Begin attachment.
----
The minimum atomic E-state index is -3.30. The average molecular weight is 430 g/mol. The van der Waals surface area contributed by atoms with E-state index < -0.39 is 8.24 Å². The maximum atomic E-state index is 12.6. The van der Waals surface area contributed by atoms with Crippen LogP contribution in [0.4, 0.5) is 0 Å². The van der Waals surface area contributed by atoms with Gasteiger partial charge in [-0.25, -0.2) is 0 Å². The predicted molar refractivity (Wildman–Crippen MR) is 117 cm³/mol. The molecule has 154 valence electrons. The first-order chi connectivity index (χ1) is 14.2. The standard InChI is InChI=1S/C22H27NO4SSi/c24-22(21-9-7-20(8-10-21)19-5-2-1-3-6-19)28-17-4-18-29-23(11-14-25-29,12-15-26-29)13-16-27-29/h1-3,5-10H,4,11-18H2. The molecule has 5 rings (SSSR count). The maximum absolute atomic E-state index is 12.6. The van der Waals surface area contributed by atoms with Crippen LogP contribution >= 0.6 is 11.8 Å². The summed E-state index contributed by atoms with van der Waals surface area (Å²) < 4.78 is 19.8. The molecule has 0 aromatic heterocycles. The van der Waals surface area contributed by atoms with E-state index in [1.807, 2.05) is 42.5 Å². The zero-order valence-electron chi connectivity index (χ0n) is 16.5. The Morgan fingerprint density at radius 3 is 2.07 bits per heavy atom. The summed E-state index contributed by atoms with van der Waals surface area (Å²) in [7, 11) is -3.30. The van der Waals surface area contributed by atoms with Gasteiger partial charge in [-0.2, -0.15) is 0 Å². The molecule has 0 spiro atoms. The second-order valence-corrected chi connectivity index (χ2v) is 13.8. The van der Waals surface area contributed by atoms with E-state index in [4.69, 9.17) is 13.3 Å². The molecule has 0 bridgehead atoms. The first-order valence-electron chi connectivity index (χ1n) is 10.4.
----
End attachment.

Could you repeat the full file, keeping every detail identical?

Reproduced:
The minimum atomic E-state index is -3.30. The average molecular weight is 430 g/mol. The van der Waals surface area contributed by atoms with E-state index < -0.39 is 8.24 Å². The maximum atomic E-state index is 12.6. The van der Waals surface area contributed by atoms with Crippen LogP contribution in [0.4, 0.5) is 0 Å². The van der Waals surface area contributed by atoms with Gasteiger partial charge in [-0.25, -0.2) is 0 Å². The predicted molar refractivity (Wildman–Crippen MR) is 117 cm³/mol. The molecule has 154 valence electrons. The first-order chi connectivity index (χ1) is 14.2. The standard InChI is InChI=1S/C22H27NO4SSi/c24-22(21-9-7-20(8-10-21)19-5-2-1-3-6-19)28-17-4-18-29-23(11-14-25-29,12-15-26-29)13-16-27-29/h1-3,5-10H,4,11-18H2. The molecule has 5 rings (SSSR count). The maximum absolute atomic E-state index is 12.6. The van der Waals surface area contributed by atoms with Crippen LogP contribution >= 0.6 is 11.8 Å². The summed E-state index contributed by atoms with van der Waals surface area (Å²) < 4.78 is 19.8. The molecule has 0 aromatic heterocycles. The van der Waals surface area contributed by atoms with E-state index in [1.807, 2.05) is 42.5 Å². The zero-order valence-electron chi connectivity index (χ0n) is 16.5. The Morgan fingerprint density at radius 3 is 2.07 bits per heavy atom. The summed E-state index contributed by atoms with van der Waals surface area (Å²) in [7, 11) is -3.30. The van der Waals surface area contributed by atoms with Gasteiger partial charge in [-0.2, -0.15) is 0 Å². The molecule has 0 spiro atoms. The second-order valence-corrected chi connectivity index (χ2v) is 13.8. The van der Waals surface area contributed by atoms with E-state index in [4.69, 9.17) is 13.3 Å². The molecule has 0 bridgehead atoms. The first-order valence-electron chi connectivity index (χ1n) is 10.4.